OLED displays use organic materials that emit light when electricity is applied. OLEDs enable emissive, bright, thin, flexible and efficient displays - and so OLEDs are set to replace LCDs in all display applications - from small displays to large TV sets.
AMOLED displays today are used in many applications - and are most common in smartphones. Samsung for example uses AMOLED displays in most of its high-end phones, including the latest Galaxy S9 and S9 Plus and the Note 9. Apple's new iPhones, SmarthWatches, and the MacBook Pro's Touch Bar are all using AMOLEDs. Other AMOLED devices include smartphones from Huawie, Sony, Xiaomi and others.
AMOLED displays are also used in OLED TVs - which are mostly available from LG. OLED TV screens range from 55" to 77" (88" 8K ones are coming in 2019), and are considered to be the best TV panels ever produced. In 2019 we will have the first rollable OLED TV - LG's 65" Signature OLED R.
AMOLED: Active Matrix OLED
The term AMOLED means Active-Matrix OLED. The 'active-matrix' part refers to the driving electronics, or the TFT layer. When you display an image, you actually display it line by line (sequentially) as you can only change one line at a time. An AMOLED uses a TFT which contains a storage capacitor which maintains the line pixel states, and so enables large size (and large resolution) displays.
AMOLED vs PMOLED
A PMOLED uses a simpler kind of driver electronics - without a storage capacitor. This means that each line is turned off when you move to the next line. So let's say you have 10 rows in your display - each row will only be on 1/10 of the time. The brightness of each row has to be 10 times the brightness you'd get in an AMOLED. So you use more voltage which shortens the lifetime of the OLED materials and also results in a less efficient display. So while PMOLEDs are cheaper to make than AMOLEDs they are limited in size and resolution (the largest PMOLED is only 5", and most of them are around 1" to 3"). Most PMOLEDs are used for character display, and not to show photos or videos.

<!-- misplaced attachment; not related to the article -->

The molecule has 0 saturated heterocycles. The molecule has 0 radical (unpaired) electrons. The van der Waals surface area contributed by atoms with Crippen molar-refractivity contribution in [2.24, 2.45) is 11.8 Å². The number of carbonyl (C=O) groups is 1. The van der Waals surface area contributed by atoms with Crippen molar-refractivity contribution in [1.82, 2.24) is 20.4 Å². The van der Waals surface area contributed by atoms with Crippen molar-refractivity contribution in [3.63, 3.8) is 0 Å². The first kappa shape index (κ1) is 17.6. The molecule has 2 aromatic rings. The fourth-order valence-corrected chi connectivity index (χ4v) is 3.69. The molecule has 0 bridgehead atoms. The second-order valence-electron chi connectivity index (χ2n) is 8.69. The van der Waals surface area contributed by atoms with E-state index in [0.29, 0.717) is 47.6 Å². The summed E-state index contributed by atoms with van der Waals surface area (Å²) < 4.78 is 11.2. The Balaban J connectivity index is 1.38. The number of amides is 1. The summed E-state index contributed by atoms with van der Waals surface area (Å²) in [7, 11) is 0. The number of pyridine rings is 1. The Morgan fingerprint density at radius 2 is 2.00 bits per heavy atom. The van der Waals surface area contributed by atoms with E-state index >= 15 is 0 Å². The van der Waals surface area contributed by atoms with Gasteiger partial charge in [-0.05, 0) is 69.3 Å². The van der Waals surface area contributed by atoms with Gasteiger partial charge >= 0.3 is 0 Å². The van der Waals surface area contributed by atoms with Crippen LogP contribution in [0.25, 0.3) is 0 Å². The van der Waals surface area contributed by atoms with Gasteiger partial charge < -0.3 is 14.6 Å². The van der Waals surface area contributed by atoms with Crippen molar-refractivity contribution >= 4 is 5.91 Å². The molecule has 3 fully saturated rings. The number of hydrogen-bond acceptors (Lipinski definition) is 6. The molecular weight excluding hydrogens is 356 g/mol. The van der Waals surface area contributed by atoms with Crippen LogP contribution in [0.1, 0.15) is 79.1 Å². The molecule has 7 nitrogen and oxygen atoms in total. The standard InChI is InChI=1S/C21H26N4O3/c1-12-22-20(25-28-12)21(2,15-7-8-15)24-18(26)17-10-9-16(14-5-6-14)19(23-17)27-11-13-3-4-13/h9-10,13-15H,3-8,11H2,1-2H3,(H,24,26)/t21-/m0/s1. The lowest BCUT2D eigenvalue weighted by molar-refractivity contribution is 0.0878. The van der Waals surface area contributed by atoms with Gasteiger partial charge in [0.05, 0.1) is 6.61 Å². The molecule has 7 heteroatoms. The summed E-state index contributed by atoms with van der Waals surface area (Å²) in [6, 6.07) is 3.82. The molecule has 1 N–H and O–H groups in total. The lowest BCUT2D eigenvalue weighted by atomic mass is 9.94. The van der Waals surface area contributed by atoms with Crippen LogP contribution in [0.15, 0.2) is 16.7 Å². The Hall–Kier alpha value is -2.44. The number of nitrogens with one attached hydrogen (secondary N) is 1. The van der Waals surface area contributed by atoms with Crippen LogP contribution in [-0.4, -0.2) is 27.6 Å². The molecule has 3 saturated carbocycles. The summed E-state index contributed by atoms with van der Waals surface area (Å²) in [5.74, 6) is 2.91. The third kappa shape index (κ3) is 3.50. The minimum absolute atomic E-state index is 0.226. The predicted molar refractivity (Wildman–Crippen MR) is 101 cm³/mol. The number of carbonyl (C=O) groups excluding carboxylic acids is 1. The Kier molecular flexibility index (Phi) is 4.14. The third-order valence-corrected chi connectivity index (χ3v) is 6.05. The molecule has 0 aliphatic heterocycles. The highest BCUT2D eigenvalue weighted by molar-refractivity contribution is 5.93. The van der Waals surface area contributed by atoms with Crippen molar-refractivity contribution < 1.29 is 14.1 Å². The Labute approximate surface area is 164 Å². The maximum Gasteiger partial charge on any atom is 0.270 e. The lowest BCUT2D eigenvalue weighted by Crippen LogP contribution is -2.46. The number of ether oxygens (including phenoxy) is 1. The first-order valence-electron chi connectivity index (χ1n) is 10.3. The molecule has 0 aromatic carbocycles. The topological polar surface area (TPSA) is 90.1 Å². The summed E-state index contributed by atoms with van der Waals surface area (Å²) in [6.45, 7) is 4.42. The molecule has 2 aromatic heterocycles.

Flexible, foldable and rollable AMOLEDs
One of the main advantages of AMOLED displays is that they can be made flexible. Flexible AMOLEDs are already popular for many years in smartphones and wearables, and in 2019 we will experience the first foldable devices and rollable screens.
Several companies are developing large transparent AMOLED displays - and in past years we've seen many prototypes - including a large 55" Full-HD transparent TV. But this technology is not commercial yet, mostly it seems because there are no useful applications that will convince the display makers to mass produce such panels.
Looking to buy AMOLED displays?
Are you looking to buy AMOLED display for your project? AMOLEDs on the market range from small 1-inch ones for smartwatches through large OLEDs used in tablets and laptops - to large TV panels. Visit our OLED Marketplace, the world's most comprehensive OLED catalog, where you can browse the available panels, and let us help you find the best AMOLED supplier for your needs!
The latest AMOLED news:
A YouTube technology reviewer Bon Wulff has performed a five-months long test of its Nintendo Switch OLED console, trying to estimate the burn-in problem in the device's AMOLED display. He used a static image, running it for hours, checking for any visible burn-in issues.
It turns out that it took 3,600 hours of nonstop projection of the single image for the AMOLED to exhibit any visible burn-in problems. This is an extreme test, which is a great testament to the durability of modern AMOLED displays, and a great reassurance to all the consumers who are worried about OLED display burn-in.
In 2016, Researchers from Japan's Semiconductor Energy Laboratory (SEL) announced a new OLED device architecture, called ExTET ('exciplex–triplet energy transfer'), that can increase the performance of OLED devices. The technology was applied for a patent in 2011.
The ExTET technology, which is a modification of the host material and the EML layer in phosphorescent OLED devices, have since been introduced to commercial AMOLED panels, increasing the efficiency and lifetime of the materials, while also lowering the drive voltage.